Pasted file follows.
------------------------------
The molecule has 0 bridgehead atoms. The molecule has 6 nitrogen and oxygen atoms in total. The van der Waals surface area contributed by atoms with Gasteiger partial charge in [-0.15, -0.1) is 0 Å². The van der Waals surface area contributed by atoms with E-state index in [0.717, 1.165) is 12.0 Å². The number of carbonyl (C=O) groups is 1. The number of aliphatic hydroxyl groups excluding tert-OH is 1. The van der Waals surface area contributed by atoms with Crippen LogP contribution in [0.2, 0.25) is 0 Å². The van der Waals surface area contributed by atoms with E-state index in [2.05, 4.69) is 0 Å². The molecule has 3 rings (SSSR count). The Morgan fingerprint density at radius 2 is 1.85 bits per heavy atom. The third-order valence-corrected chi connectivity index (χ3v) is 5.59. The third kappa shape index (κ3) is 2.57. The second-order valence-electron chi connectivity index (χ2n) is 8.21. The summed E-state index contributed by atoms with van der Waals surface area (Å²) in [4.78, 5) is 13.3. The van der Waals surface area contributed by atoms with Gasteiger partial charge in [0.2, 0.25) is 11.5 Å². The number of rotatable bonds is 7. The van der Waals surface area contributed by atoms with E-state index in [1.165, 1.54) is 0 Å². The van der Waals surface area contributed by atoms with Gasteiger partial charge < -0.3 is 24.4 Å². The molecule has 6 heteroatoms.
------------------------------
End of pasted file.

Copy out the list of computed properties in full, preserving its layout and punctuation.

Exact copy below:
The molecule has 0 bridgehead atoms. The molecule has 6 nitrogen and oxygen atoms in total. The van der Waals surface area contributed by atoms with Gasteiger partial charge in [-0.15, -0.1) is 0 Å². The van der Waals surface area contributed by atoms with E-state index in [0.717, 1.165) is 12.0 Å². The number of carbonyl (C=O) groups is 1. The number of aliphatic hydroxyl groups excluding tert-OH is 1. The van der Waals surface area contributed by atoms with Crippen LogP contribution in [0.2, 0.25) is 0 Å². The van der Waals surface area contributed by atoms with E-state index in [2.05, 4.69) is 0 Å². The molecule has 3 rings (SSSR count). The Morgan fingerprint density at radius 2 is 1.85 bits per heavy atom. The third-order valence-corrected chi connectivity index (χ3v) is 5.59. The third kappa shape index (κ3) is 2.57. The second-order valence-electron chi connectivity index (χ2n) is 8.21. The summed E-state index contributed by atoms with van der Waals surface area (Å²) in [4.78, 5) is 13.3. The van der Waals surface area contributed by atoms with Gasteiger partial charge in [0.2, 0.25) is 11.5 Å². The number of rotatable bonds is 7. The van der Waals surface area contributed by atoms with E-state index in [1.165, 1.54) is 0 Å². The van der Waals surface area contributed by atoms with Gasteiger partial charge < -0.3 is 24.4 Å². The molecule has 6 heteroatoms.